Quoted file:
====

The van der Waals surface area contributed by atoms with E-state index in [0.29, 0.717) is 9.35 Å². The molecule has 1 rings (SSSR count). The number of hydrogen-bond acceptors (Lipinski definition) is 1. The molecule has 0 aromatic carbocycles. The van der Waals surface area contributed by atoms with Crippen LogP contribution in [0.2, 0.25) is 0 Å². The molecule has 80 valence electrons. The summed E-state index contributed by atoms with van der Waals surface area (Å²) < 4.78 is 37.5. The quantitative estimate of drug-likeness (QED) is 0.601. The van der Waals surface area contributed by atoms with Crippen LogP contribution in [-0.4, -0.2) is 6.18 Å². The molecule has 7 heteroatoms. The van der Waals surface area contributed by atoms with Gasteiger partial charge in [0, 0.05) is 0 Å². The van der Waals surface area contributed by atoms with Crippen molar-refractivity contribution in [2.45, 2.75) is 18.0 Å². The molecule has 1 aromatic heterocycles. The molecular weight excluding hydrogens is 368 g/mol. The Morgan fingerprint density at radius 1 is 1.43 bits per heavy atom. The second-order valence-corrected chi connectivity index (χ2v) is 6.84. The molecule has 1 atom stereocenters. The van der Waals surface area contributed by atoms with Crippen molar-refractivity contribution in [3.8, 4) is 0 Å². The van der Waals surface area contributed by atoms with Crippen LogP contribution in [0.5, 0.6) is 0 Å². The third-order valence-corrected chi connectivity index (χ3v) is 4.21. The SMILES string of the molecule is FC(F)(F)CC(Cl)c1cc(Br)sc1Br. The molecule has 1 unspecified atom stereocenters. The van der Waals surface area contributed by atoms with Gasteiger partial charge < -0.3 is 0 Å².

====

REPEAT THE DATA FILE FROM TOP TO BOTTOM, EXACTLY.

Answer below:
The van der Waals surface area contributed by atoms with E-state index in [0.29, 0.717) is 9.35 Å². The molecule has 1 rings (SSSR count). The number of hydrogen-bond acceptors (Lipinski definition) is 1. The molecule has 0 aromatic carbocycles. The van der Waals surface area contributed by atoms with Crippen LogP contribution in [0.2, 0.25) is 0 Å². The molecule has 80 valence electrons. The summed E-state index contributed by atoms with van der Waals surface area (Å²) < 4.78 is 37.5. The quantitative estimate of drug-likeness (QED) is 0.601. The van der Waals surface area contributed by atoms with Crippen LogP contribution in [-0.4, -0.2) is 6.18 Å². The molecule has 7 heteroatoms. The van der Waals surface area contributed by atoms with Gasteiger partial charge in [0, 0.05) is 0 Å². The van der Waals surface area contributed by atoms with Crippen molar-refractivity contribution in [2.45, 2.75) is 18.0 Å². The molecule has 1 aromatic heterocycles. The molecular weight excluding hydrogens is 368 g/mol. The Morgan fingerprint density at radius 1 is 1.43 bits per heavy atom. The second-order valence-corrected chi connectivity index (χ2v) is 6.84. The molecule has 1 atom stereocenters. The van der Waals surface area contributed by atoms with Crippen molar-refractivity contribution in [3.8, 4) is 0 Å². The van der Waals surface area contributed by atoms with Crippen LogP contribution in [0.5, 0.6) is 0 Å². The third-order valence-corrected chi connectivity index (χ3v) is 4.21. The SMILES string of the molecule is FC(F)(F)CC(Cl)c1cc(Br)sc1Br. The molecule has 1 unspecified atom stereocenters. The van der Waals surface area contributed by atoms with Gasteiger partial charge < -0.3 is 0 Å².